free printable care instructions label

FREE Printable Care Instructions Labels for Crafters

This post may contain affiliate links to products or materials that I have personally used or endorse. All opinions expressed are mine. Please see my disclosure policy here.

Greetings fellow crafters, fiber artists, crochet addicts and general DIY fanatics! I have FREE printable care instructions labels for you today because I understand the struggle of painstakingly creating something and then having to hand write out the finicky care instructions! This handy little tool is a must have for anyone creating handmade items that will need care and laundering. It can be printed at home and added to any type of tags or packaging you already use.  I have a little tutorial for you that shows you how I use these labels, so keep reading through for the link!

Product Tags – using FREE Printable Care Instructions Labels

Materials required:
Plain cardstock – I use white, but any neutral color will work.
Paper cutter
Tag topper punch – these are newer styles but would work great: Ornate and Scalloped
Hole punch – if your tag topper punch doesn’t also create holes
Avery 8160 Labels – these come in clear as well, but I use the white
Computer and printer

First, I cut strips of cardstock into 1½” strips using my paper cutter. I am a former Stampin’ Up demonstrator, so this is my favorite product:

Next, I cut each strip into 3 pieces, approximately 3¾” long. I then use my Stampin’ Up Tag Punch to trim one edge. The paper strip is longer than the tag punch, but you can pull the paper through the whole in the punch to trim just one edge:

Next I use a single hole punch to cut a small hole in the rounded edge to affix the tie through.

Here comes the creative part! I use www.avery.com to create my own product labels! You can add text and images and it will save your project online for future adjustments if you create a free account. Simply enter the label product you are using (we are using Avery 8160 labels for this project) and create your label. Place your labels into your printer (make sure they are facing the correct way!) and print directly from the Avery website.

I love how mine turned out! Next, print the FREE printable care instructions label on the same Avery 8160 labels paper. (Link is below, you’re almost there!)
Next, flip over your tags and slap on the care instructions label:

This leaves a little bit of room on the top of my label for the name of the item, the fiber content and the size. Simply affix a string or piece of yarn to the tag, and tie it onto your project!

I also add these handy care labels to other packaging that I use, such as my cup cozy cards (another fabulous free download from the amazing Ashleigh of Sewrella):

What other uses can you think of for these labels? I’d love to hear your ideas! Ok, you’ve read through my tutorial, now here is the link you’ve been waiting for!!!

Click here to download: ⇒ FREE Printable Care Instructions Labels ⇐ Click here to download

I hope you find these labels useful and I would love to see how you use them or answer any questions you might have! Please help support CDM Handmade by commenting, sharing this post, or checking out any of my social media links above. Thank you!

xoxo-Charmaine

Washcloth Series: Crunch Stitch Crochet Washcloth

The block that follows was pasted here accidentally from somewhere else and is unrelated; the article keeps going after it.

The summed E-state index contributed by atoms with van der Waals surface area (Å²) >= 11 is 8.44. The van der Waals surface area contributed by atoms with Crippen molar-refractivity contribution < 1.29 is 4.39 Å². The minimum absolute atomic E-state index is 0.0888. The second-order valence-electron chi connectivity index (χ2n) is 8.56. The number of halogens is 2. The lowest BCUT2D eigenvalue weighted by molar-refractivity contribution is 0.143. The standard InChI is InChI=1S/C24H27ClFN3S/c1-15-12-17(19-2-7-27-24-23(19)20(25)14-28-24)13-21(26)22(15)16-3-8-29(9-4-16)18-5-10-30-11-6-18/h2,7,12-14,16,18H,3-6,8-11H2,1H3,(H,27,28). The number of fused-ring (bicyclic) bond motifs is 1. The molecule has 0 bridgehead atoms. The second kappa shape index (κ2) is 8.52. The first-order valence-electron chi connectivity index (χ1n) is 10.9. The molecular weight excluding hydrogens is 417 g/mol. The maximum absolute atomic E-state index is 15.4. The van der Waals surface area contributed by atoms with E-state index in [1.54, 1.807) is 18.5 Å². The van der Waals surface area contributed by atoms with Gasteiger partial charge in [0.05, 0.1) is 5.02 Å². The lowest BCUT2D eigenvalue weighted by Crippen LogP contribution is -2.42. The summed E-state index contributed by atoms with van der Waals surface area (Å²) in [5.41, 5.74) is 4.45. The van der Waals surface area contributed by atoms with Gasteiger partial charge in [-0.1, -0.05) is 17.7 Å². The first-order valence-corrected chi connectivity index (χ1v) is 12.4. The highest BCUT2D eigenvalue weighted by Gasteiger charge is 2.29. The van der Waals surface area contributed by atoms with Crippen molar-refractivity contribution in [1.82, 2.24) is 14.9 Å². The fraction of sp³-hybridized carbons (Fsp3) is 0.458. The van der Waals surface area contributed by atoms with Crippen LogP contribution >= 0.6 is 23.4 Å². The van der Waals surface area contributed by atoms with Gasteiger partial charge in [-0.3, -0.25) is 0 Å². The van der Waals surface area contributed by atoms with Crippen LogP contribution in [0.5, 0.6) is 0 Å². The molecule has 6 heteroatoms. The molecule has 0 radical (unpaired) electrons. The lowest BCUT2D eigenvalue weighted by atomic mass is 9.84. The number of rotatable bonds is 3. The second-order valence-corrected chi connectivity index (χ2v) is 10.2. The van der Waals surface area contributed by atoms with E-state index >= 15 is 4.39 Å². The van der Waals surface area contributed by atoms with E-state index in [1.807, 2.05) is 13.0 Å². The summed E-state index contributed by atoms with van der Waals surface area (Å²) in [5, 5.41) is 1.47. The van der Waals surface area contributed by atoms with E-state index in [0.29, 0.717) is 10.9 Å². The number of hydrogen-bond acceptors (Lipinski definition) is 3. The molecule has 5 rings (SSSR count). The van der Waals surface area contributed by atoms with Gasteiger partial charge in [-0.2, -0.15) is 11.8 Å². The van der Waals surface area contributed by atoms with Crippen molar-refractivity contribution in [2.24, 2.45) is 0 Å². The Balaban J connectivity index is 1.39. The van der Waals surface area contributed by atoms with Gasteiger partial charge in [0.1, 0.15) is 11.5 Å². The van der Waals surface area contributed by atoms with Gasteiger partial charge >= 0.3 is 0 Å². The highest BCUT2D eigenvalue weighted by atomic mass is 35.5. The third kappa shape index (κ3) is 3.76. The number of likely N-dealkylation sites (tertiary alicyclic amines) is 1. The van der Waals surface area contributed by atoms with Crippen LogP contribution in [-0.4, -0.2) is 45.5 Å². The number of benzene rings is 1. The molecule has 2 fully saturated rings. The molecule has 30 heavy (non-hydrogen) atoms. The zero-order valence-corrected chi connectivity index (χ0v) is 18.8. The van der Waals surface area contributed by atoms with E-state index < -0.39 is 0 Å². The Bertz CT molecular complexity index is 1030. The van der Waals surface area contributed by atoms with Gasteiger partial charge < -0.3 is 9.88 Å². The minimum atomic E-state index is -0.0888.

This post may contain affiliate links to products or materials that I have personally used or endorse. All opinions expressed are mine. Please see my disclosure policy here.

Welcome to post #3 in my Crochet Washcloth Series! Make sure you check out free patterns #1: Grit Stitch Washcloth and #2: Moss Stitch Washcloth too!

You might be asking yourself, “is she ever going to post any other patterns besides washcloths? Get on with it lady!”
I do promise, I have lots of great ideas and free patterns in store for you! As you can probably see, I’m just getting my blog optimized, and these are great, basic patterns for you (the reader) and me (the writer) to work with!

This pattern uses a combination of the half double crochet (hdc) and the slip stitch (sl st). Together, it is called the “crunch stitch”. I’ve also seen it called the “dijon stitch”, but that just reminds me of mustard, so I prefer the term crunch. You know, kind of like potato chips, yum!

Truthfully this is my favorite crochet washcloth to use for dishes and I have several customers who specially request this one. It really does have a fairly stiff “crunch” to the texture that just makes it so easy to scrub up your dirty pans! Here is your free pattern for the Crunch Stitch Crochet Washcloth!

Crunch Stitch Crochet Washcloth

Abbreviations:
sl st – slip stitch
ch – chain
hdc – half double crochet
sc – single crochet

Materials required:
1 skein of 100% cotton yarn – I used Lily Sugar ‘n Cream in Red
Crochet hook, any size – I used my Clover Amour size H (5mm)

Chain 37

Row 1: Sl st in 2nd ch from hook, *1 hdc in next ch, Sl st in next, repeat from * across, turn (36).

Row 2: ch 1, Sl st in 2nd ch from hook, *1 hdc in next st, Sl st in next, repeat from * across, turn (36).

Repeat Row 2 until you reach the desired length. Depending on your yarn, hook and gauge, the row number will vary, but mine is usually 33 rows.
Tip: I usually fold my project in half diagonally to check how “square” it is. You can also measure each side to ensure they are equal.
Finishing: Ch 1, sc in the corner. Continue down the side of the washcloth, sc in each stitch. In the next corner stitch sc, ch 1, sc. Continue around entire project, repeating the corner pattern (sc, ch 1, sc) on each corner until you’ve completed a row all around your project. Join with slip stitch to the first sc.